Sciencewise, the Government funded body which aims to improve science and technology policy-making by making better use of public dialogue, is celebrating its tenth birthday this year. Set up in 2004 in the wake of the fiasco that was GM foods, Sciencewise has done much within Whitehall and Westminster to advance the case for a more open, … Continue reading Sciencewise: 10/10 see you again – I sincerely hope so!
An early start today finds me waiting for a flight to Belfast where I am speaking at the 9th Scientific Conference of the Northern Ireland Chest Heart and Stroke (NICHS) charity. Just time enough to pen a quick blog then. Lucky me. Poor you. Last night I was looking at my papers for a meeting … Continue reading Avoiding Laurel and Hardy when it comes to science can be difficult for the public
I am in Denmark on a study visit looking at how they do innovation. More on that in a few days time I hope. In the meantime colleagues at the Department for Business, Innovation and Skills (BIS) sent me through the link to their revised vision, aims etc which was published on their website last … Continue reading Revised Science and Society Vision: A step forward?
I've been meaning to post this ever since it came across my Twitter feed some weeks ago. If you go on the Department for Business, Innovation and Skills (BIS) Science and Society Strategy pages you'll see that they have published updated action plans for each of the 'Expert Groups' set up in 2010. These groups were tasked to … Continue reading Y’All: I still don’t really know what the BIS Science and Society strategy is about, do you?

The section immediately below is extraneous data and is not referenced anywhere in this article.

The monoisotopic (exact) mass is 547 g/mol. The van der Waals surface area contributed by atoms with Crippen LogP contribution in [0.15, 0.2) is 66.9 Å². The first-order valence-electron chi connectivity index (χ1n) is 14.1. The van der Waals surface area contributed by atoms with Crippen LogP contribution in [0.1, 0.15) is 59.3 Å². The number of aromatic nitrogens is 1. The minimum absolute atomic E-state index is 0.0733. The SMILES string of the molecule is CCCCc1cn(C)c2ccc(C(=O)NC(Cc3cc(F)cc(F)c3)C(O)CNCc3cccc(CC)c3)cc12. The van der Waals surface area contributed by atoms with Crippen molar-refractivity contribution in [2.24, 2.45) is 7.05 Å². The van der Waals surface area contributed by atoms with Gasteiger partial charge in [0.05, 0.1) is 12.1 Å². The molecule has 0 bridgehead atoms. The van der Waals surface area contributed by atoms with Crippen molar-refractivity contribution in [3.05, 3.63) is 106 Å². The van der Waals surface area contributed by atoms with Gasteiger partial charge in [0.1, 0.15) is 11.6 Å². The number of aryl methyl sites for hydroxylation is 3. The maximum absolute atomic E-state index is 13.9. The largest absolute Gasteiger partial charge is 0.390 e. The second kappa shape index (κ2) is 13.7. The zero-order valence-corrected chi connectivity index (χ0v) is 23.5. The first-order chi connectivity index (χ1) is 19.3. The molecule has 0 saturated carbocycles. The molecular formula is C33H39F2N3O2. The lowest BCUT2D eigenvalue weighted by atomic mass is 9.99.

Says Winston ('Lord' that is, not Churchill). Saw this interview on the Energy and Environment Managementwebsite and thought it worth posting because of Robert Winston's criticism of the Government's approach to public engagement in science. It consists of two video interviews although you can get a sense of the major points of the interview from … Continue reading Winston: Never has so little, been done by so many in Government on public engagement in science
They say in football that the league table never lies. Fans and players may begrudge a decision or two, or feel that luck did not go their way in a match. But even the most ardent supporter will accept their team's league position after than final game as a true reflection of how good they … Continue reading Who would come top in your league table of public engagement in science? And who would you relegate?
The Science Minister, David Willetts, blogs in today's Guardian about the challenges for science writing in a world increasingly dominated by online media . He richly articulates the terms of an interesting debate and seems to convey genuine interest in the subject and a sincere wish to hear views. We must give the Online Media … Continue reading Willetts looks for the OMG factor in online science communication
Just occasionally the Department for Business Innovation and Skills, Science and Society website pages show a flicker of light like a far-off dieing star. This evening I returned from the TalkScience event at the British Library and noticed that an update from the 'Science for All' advisory group set up many moons ago, had been … Continue reading Whatever happened to Science and Society? Why UK science could do with a chief listening officer.
I feel I must dedicate this blog to the gentleman who posted an online comment in response to my letter in The Times yesterday, saying it caused him 'metaphor indigestion.' I could almost hear the indefatigable voice of my English teacher, the late Brian Mitchell, behind every word.* So....like the Red Arrows at one of … Continue reading Science in a near miss with Cable but flies on…to Birmingham and China perhaps
I am writing this while sitting in a cafe in the exhibition area at the Labour Party Conference in Brighton. Such are the wonders of modern technology! Gordon Brown's speech is over and the crowds have more or less dispersed. All the action has moved to nearby tv and radio studios where the debate will … Continue reading Dialogue by numbers